Minty, buttery, and oddly subject to the notion that – like Werther's Originals, to which they're a sort of minty analogue – they're only enjoyed by your grandparents. Mention the name to anyone over a certain age, and you might be lucky enough to be witness to a curiously uniform phenomenon: a decent portion will chorus (to varying degrees of tunefulness) Murray mints! Murray mints! Too-good-to-hurry mints! Believe it or not, Murray mints were the first product to get their own television advertising jingle.

It's 1955, and commercial television is a brand-new idea: this is the year Snap, Crackle and Pop — with the PG Tips chimpanzees and Don't forget the Fruit Gums, Mum! following a year later — made their way onto a nation's TV screens. The advert, which you can see for yourself in glorious RealMedia here, features animated bearskinned soldiers marching along to the tune of the infectious jingle, followed by an announcer jovially imploring you to "Treat yourself to Murray mints: the too-good-to-hurry mints!", and a chirpy brass-band fanfare. The jingle was recorded by Cliff Adams and the Stargazers, who allegedly re-enacted the advert one night on Sunday Night at the London Palladium, finishing their performance, in true pantomime fashion, by throwing Murray mints to the audience.

The mints themselves sprang onto the UK confectionery market in 1944. The identity of their original manufacturer is somewhat shrouded in a mist of company acquisition after company acquisition; they're now owned and distributed by Birmingham-based confectionery giants Cadbury Trebor Bassett, and known specifically as "Bassett's Murray Mints", with a note on the back of a typical packet kindly informing us that "This product was previously known as Trebor Murray Mints". Cadbury's own website proclaims that they (presumably as Trebor Bassett, or even Trebor) acquired a company called Pascall Murray in 1965 — Pascall as in Pascall's Fruit Bonbons, and Murray as in – you guessed it – Murray mints. Murray himself is a bit of a mysterious character: no amount of company literature has yet thrown up anything on who he actually was, or how he came to manufacture his mints. Or whether he was actually a woman.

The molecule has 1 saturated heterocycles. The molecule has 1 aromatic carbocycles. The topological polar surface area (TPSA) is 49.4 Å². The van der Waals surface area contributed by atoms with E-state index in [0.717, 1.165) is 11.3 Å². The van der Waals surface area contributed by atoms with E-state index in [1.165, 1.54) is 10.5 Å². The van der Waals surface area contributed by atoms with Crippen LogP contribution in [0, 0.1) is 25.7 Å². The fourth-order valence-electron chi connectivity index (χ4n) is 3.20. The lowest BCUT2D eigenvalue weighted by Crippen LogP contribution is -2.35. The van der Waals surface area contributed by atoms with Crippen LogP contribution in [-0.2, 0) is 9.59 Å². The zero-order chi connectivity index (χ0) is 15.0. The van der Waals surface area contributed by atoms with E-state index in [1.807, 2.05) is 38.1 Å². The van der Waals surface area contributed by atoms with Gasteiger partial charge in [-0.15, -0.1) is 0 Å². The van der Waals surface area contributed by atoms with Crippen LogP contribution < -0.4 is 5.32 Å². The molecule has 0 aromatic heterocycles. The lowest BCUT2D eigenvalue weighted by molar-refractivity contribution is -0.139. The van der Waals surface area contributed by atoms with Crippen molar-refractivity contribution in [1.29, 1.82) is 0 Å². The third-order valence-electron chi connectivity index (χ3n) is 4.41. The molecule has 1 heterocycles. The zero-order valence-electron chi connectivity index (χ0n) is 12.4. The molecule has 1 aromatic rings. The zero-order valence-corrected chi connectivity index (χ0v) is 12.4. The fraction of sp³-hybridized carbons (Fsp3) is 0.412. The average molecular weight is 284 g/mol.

If you've never tried them, I highly recommend hunting down a packet or two at the next sensible opportunity. Depending on your particular variety of local conveniences, you can buy a quarter, individually-wrapped, from a jar in the post office, a roll of about a dozen from wherever you generally find chewing gum and Polo mints, or a healthy 200g bag, again full of individually-wrapped mints, which you'll find lurking among the likes of the Liquorice Allsorts. (Incidentally, there's something of a scandal involving these bags, as until quite recently you'd pay the same price for an 8oz bag — i.e., 227g. But that's another story.)

For the insatiably curious: each and every Murray mint contains glucose syrup, sugar, hydrogenated vegetable fat, molasses, salt, soya lecithin, and that old favourite, "flavourings".


Sources:
http://www.whirligig-tv.co.uk/tv/adverts/commercials.htm
http://www.cadbury.co.uk/CTB/AboutCadbury/HistoryandStoryofCadbury/
http://users.aol.com/footrule/metrical.htm
http://www.triz-journal.com/archives/2002/10/g/
and the back of a 200g packet of the things. All in the name of research.

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